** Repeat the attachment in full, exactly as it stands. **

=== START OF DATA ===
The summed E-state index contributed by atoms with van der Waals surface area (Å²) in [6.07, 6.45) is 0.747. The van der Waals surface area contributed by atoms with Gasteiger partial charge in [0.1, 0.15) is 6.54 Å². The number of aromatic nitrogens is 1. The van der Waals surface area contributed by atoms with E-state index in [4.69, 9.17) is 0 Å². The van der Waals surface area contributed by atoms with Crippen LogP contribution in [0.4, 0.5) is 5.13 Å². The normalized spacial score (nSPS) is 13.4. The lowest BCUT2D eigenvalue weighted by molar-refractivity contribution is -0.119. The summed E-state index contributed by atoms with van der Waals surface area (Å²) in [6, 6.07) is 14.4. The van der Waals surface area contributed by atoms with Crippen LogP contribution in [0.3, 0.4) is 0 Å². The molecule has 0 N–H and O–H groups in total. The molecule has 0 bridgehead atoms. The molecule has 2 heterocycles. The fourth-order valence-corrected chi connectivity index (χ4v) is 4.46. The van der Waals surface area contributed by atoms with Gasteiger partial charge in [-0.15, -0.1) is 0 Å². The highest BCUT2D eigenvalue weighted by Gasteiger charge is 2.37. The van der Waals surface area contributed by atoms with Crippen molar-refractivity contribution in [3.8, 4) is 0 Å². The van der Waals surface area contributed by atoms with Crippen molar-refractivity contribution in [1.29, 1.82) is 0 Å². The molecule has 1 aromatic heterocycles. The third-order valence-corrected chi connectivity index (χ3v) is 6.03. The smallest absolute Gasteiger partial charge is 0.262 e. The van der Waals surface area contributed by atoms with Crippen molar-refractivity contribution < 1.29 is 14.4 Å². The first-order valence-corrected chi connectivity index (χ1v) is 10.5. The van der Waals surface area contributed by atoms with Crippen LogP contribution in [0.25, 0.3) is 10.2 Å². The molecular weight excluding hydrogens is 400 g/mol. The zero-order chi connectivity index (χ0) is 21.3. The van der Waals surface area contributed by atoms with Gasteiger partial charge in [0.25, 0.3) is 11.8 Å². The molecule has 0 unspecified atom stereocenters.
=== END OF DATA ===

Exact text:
The summed E-state index contributed by atoms with van der Waals surface area (Å²) in [6.07, 6.45) is 0.747. The van der Waals surface area contributed by atoms with Gasteiger partial charge in [0.1, 0.15) is 6.54 Å². The number of aromatic nitrogens is 1. The van der Waals surface area contributed by atoms with E-state index in [4.69, 9.17) is 0 Å². The van der Waals surface area contributed by atoms with Crippen LogP contribution in [0.4, 0.5) is 5.13 Å². The normalized spacial score (nSPS) is 13.4. The lowest BCUT2D eigenvalue weighted by molar-refractivity contribution is -0.119. The summed E-state index contributed by atoms with van der Waals surface area (Å²) in [6, 6.07) is 14.4. The van der Waals surface area contributed by atoms with Crippen LogP contribution in [0.3, 0.4) is 0 Å². The molecule has 0 N–H and O–H groups in total. The molecule has 0 bridgehead atoms. The molecule has 2 heterocycles. The fourth-order valence-corrected chi connectivity index (χ4v) is 4.46. The van der Waals surface area contributed by atoms with Gasteiger partial charge in [-0.15, -0.1) is 0 Å². The highest BCUT2D eigenvalue weighted by Gasteiger charge is 2.37. The van der Waals surface area contributed by atoms with Crippen molar-refractivity contribution in [3.8, 4) is 0 Å². The van der Waals surface area contributed by atoms with Crippen molar-refractivity contribution in [1.29, 1.82) is 0 Å². The molecule has 1 aromatic heterocycles. The third-order valence-corrected chi connectivity index (χ3v) is 6.03. The smallest absolute Gasteiger partial charge is 0.262 e. The van der Waals surface area contributed by atoms with Crippen molar-refractivity contribution < 1.29 is 14.4 Å². The first-order valence-corrected chi connectivity index (χ1v) is 10.5. The van der Waals surface area contributed by atoms with Crippen LogP contribution in [0.25, 0.3) is 10.2 Å². The molecular weight excluding hydrogens is 400 g/mol. The zero-order chi connectivity index (χ0) is 21.3. The van der Waals surface area contributed by atoms with Gasteiger partial charge in [0.25, 0.3) is 11.8 Å². The molecule has 0 unspecified atom stereocenters.